with Gill Williams
English folk customs included the fun of Shrove Tuesday, with pancakes and pancake races, where people had a last blow-out before the hardest part of winter, when food supplies were falling short and meat was almost unobtainable during Lent.
In the Mediterranean south of Europe, by Shrove Tuesday winter was on its way but the period of Lenten penitence, with fasting and fish eating was still observed before Easter, starting on Ash Wednesday. Beforehand, however, the towns and villages had “Carnaval” (which comes from the Latin for farewell to meat).
A 16th Century poet, Joachim du Bellay, wrote this charming little sonnet, celebrating the fun of Shrove Tuesday and Carnival
Voici le Carnaval – Carnival Time
|Voici le Carnaval, menons chacun la sienne,||Carnival time, let’s go with our lady love|
|Allons baller en masque, allons nous pourmener*,||And dance in masks,and go and walk about,|
|Allons voir Marc-Antoine, ou Zany bouffonner||Or go and see Mark Anthony or Zany** clowning|
|Avec son Magnifique a la Vénitienne :||As a Venetian Magnifico|
|Voyons courir le pal a la mode ancienne,||Let’s see them running with banners in the old way|
|Et voyons par le nez le sot buffle mener :||And see the foolish ox led by the nose|
|Voyons le fier taureau d’armes environner,||The proud bull hemmed in by weapons|
|Et voyons au combat l’adresse italienne :||And watch them fencing in the Italian way:|
|Voyons d’œufs parfumes un orage grêler,||See a hail storm of scented eggs|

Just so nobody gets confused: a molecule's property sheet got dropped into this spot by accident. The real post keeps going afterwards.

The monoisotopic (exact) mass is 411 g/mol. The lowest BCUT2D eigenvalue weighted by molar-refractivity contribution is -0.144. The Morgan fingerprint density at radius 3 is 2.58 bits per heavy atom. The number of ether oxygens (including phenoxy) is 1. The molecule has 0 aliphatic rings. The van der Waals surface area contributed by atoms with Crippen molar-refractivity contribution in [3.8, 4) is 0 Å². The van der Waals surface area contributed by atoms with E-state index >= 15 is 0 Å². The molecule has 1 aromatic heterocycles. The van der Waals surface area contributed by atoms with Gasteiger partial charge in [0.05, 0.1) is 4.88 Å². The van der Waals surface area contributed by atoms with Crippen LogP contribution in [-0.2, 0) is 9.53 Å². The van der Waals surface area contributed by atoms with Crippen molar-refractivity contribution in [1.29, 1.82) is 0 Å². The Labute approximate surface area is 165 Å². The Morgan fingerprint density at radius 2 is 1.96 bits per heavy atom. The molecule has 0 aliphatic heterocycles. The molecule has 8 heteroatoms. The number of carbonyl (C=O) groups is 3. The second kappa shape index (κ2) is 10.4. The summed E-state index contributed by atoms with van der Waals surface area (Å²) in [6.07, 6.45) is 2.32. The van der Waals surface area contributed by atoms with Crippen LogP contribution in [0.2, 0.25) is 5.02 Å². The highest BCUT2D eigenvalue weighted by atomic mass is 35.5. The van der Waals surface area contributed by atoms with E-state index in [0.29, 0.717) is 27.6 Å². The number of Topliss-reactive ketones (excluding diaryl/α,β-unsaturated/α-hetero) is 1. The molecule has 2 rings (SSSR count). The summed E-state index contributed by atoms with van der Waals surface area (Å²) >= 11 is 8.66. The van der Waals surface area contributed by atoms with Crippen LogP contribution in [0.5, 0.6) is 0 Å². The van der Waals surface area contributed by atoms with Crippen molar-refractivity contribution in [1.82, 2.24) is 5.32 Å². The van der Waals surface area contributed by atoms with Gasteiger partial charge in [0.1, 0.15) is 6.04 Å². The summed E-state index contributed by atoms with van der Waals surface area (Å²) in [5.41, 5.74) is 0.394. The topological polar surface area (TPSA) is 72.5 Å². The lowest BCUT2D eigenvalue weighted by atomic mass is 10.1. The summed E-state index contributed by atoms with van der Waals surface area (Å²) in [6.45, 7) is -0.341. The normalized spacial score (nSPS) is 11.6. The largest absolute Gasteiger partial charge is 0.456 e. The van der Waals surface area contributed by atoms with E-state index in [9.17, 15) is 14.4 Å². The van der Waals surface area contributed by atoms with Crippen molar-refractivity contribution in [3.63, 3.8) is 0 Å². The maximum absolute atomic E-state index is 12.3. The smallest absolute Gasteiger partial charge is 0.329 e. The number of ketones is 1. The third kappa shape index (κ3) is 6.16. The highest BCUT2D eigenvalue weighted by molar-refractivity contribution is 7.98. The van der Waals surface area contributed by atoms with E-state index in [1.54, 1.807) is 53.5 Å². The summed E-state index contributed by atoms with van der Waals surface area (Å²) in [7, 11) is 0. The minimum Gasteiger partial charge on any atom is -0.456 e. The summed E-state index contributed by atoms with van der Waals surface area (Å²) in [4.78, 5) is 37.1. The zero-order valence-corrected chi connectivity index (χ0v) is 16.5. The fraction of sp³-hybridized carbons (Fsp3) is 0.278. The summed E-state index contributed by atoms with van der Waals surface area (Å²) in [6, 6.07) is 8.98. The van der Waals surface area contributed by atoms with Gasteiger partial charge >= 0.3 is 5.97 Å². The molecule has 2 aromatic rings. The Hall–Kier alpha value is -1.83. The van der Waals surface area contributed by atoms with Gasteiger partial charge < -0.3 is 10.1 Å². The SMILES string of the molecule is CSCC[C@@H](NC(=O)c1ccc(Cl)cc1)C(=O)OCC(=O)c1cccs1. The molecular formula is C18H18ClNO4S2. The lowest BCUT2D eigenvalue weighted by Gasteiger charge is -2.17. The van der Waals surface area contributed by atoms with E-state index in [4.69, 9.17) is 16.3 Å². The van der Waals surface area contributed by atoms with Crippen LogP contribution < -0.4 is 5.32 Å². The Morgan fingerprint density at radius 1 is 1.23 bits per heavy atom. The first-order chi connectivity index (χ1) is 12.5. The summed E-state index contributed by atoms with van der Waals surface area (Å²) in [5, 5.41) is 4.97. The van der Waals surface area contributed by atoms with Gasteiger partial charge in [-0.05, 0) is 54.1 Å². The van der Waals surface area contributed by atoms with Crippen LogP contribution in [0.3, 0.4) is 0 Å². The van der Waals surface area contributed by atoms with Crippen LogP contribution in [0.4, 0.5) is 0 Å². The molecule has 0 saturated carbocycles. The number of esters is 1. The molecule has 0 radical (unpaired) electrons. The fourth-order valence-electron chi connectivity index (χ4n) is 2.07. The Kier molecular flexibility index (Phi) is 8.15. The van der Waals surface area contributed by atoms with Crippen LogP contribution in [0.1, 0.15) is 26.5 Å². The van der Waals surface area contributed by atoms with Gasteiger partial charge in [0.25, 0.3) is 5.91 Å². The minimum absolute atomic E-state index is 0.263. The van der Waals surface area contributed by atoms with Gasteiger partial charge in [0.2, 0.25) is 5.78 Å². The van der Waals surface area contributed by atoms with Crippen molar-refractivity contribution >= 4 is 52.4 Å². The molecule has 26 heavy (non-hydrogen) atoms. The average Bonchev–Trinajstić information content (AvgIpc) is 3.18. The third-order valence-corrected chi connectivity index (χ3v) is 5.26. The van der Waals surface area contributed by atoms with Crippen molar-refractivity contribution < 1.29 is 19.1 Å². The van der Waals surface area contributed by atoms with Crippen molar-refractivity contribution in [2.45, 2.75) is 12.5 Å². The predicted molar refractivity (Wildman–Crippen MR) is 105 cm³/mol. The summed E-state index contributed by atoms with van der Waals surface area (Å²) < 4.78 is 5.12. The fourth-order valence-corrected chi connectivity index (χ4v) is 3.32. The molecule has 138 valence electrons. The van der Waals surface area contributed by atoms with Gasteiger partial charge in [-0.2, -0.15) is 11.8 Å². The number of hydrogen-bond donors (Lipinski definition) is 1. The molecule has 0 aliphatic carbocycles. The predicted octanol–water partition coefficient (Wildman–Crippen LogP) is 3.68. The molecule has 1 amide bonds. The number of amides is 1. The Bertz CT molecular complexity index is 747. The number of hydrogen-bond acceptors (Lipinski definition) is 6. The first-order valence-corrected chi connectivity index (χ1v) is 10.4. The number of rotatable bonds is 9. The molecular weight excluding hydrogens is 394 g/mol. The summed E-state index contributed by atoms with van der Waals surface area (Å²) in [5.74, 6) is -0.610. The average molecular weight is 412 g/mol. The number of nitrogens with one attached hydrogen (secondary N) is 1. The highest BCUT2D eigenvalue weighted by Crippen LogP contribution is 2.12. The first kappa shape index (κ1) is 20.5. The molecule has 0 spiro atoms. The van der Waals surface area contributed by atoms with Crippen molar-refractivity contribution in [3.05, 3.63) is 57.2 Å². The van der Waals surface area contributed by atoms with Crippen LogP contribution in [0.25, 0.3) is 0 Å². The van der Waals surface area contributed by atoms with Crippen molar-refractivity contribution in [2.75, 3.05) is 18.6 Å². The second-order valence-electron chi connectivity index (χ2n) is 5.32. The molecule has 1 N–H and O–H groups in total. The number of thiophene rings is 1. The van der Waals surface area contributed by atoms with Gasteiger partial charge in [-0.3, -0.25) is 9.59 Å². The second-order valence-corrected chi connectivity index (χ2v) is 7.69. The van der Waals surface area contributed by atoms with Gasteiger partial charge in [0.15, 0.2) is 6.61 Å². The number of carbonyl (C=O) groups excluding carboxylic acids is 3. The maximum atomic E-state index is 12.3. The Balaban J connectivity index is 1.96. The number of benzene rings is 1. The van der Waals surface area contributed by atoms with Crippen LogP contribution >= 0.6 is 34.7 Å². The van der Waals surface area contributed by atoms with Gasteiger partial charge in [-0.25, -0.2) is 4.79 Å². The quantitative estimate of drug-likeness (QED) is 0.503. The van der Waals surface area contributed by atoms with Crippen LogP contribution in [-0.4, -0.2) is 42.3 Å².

|Et la fusée ardent’ siffler menu par l’air||And flaming rocket whistle through the air,|
|Sus donc, dépêchons nous, voici la pardonnance.||Hurry up, and go to see the pardoning.|
|Il nous faudra demain visiter les saints lieux ;||Tomorrow, we must go to visit the holy places.|
|La nous ferons l’amour, mais ce sera des yeux,||There we will make love, but only with our eyes,|
|Car passer plus avant c’est contre l’ordannance.||Because to go further is against the rules.|
** A name for a Clown, from the Italian tradition of Carnaval
Joachim du Bellay (1522-1560) has much the same position in French poetry as Sir Philip Sidney has in English. He was a leader of the innovative group “La Pleiade” with Ronsard, and developed the sonnet from its Italian originals as Sidney took it on from the French. He wrote La Defense et Illustration de la Langue Française which dealt with similar ideas to Sidney’s The Apologie for Poetrie (1580), bringing poetry into the 16th century. Here he writes about the commonplaces of everyday life rather than the chivalrous or courtly.